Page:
A presentation made to the Carroll County Board of Supervisors at its March 14 meeting could predict a little more “shroom” in the county’s economic future. The board also received a good audit report from the Blacksburg firm of Robinson, Farmer, Cox Associates.
“Gnomestead Hollow” owners Matthew Reiss and Jenna Kuczynski briefed the board on their firm and a partnership with the Carroll County Schools Agricultural Science, Technology, Engineering and Mathematics (STEM) Labroratory. They also requested the board consider drafting a user agreement between them and the Carroll County Cannery.
Reiss told the board they would be willing to help with upgrades at the Cannery (another hand washing station in the facility’s current breakroom and accommodate power bills if the cannery is opened to them in April rather than June). They two said they plan to stage workshops and to work with the STEM lab to teach students who may be interested in becoming agricultural entrepreneurs.
Reiss told the board Gnomestead Hollow is a small, family farm which grows and provides the highest-quality vegetable ferments, mushrooms and mushroom products produced and procured from the wild as well as a raw vegetable ferment business. All mushrooms are grown on organic substrates, with no synthetic fertilizers, or chemical pesticides/herbicides.
Kuczynski holds a BA in Ecological Systems and Resource Management from Western Washington University in Bellingham, WA. Reiss earned his BA from The Evergreen State College in Olympia, WA, where he studied the practice of sustainable agriculture, small farm management and mushroom cultivation.
Reiss told the board they are actively working with secondary school and graduate students to study and help implement practical applications of mycoremediation to treat agricultural runoff and residential wastewater in Southwest Virginia and the Virginia Piedmont. The ongoing project could dovetail with the STEM lab and give students another avenue locally to “grow” their own local businesses.
He stressed that they are commited to growing food using ethical and biological growing practices, producing and bringing the highest quality, delicious, nutrient-dense vegetable ferments and farmed and foraged mushrooms in the New River Valley and surrounding areas. Workshops for the public as well as students are also being planned by the couple.
“It seemed the next step in this process was to approach you,” said Reiss. “One thing which occurred to me was this area, it’s different if you’re not an entrepreneur or with large agricuture. It’s hard to find work here. We see a pretty awesome opportunity if you are interested. We’d love to see a burgeoning rural food movement here.”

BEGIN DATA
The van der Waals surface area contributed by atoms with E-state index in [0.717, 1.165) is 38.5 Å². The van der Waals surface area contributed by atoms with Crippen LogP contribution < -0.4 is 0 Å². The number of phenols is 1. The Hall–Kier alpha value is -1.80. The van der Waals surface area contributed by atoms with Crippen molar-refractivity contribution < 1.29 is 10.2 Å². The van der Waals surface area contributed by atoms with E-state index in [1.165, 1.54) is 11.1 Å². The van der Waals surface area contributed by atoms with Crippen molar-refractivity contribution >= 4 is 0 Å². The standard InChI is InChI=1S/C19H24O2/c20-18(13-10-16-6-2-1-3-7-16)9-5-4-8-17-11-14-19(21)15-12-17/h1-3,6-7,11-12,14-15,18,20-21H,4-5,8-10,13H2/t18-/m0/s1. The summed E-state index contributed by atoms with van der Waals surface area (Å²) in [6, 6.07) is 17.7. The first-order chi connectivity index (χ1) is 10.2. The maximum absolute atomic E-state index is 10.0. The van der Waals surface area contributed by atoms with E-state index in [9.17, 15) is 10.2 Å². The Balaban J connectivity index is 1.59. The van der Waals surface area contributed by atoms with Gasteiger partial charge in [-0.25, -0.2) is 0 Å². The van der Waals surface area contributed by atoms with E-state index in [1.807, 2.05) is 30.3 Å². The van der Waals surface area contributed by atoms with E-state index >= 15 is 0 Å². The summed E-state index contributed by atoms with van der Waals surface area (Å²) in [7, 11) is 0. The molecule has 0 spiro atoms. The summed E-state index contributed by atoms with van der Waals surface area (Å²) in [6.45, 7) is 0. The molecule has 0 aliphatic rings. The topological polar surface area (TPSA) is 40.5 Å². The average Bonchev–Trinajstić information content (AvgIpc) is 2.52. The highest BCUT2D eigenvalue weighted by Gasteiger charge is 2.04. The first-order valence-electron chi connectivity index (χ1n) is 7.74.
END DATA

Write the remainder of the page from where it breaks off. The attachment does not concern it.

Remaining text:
Gordon Jones of Robinson, Farmer, Cox Associates gave the board a good report on its annual audit. He noted the impact of the Governmental Accounting Standards Board (GASB) Statement No. 68, which requires State and Local Governments to present a net pension asset or liability for the difference between investments (held in trust) and the present value of projected pension benefits owned.
“Overall the audit went well,” said Jones. “I’d be remiss without praising the hard work of County employees in connection with this process.”
Jones told the board contributions to pension plans after the valuation date but before the end of the fiscal year are not reported as expenses but as “deferred inflows or outflows” in net position statements. Tables supplied by Jones indicated the county’s net pension liability (asset) is $4,226,206. According to debt summary information supplied to the board, the county’s general long-term obligations for Fiscal Year 2015 are $47,239,334.
He told the board the School Board’s obligations for fiscal year 2015 total $37,176,519. Long-term obligations for 2015 are $84,415,853. Debt per capita in 2015 (with a county population estimate from the 2010 census of 30,042) is $2,809.93, which compares to the state average in 2015 of $3,308.
According to information given to the board by Jones, the county’s ending cash balance for fiscal year 2015 is $8,205,906 with total revenues of $38,530,850. In comparison, 2014’s ending cash balance was $9,401,616 and the total revenues were $38,804,764. He told the board he considered the 2015 ending cash balance a little low, and advised continued caution because statewide localities typically use the ending cash balance as a cushion to get them through from July until December of the next year when tax collections are due.
Jones also discussed the county’s operating reserve, which is at a five-year low. According to Jones’s calculations, the county’s net government operating expenditures for Fiscal Year 2015 are $68,787,868 compared to $69,570,004 in 2014. The ending fund balance expressed as a percentage of operating expenditures for 2015 is 17.8 percent and the ending cash balance as a percent of operating expenditures is 11.8 percent for 2015.
Comparing similar figures from Fscal Year 2014, the ending fund balance was 19.9 percent while the ending cash balance was 13.5 percent. (In 2011, the ending fund balance as a percentage of operating expenditures was 24.5 percent and the ending cash balance as a percent of operating expenditures was 20.9 percent.)
Supervisor Bob Martin said he felt that debt incurred for improvement to schools is being whittled down each year and noted improvements to Carroll County High School represented a last major update to be done for a while. The board agreed with Chairman Joshua Hendrick to work closer with the school district to get its improvement plan and the county Capital Improvement Plan more in synch to insure against any physical improvement “surprises.”
David Broyles may be reached at 276-779-4013 or on [email protected]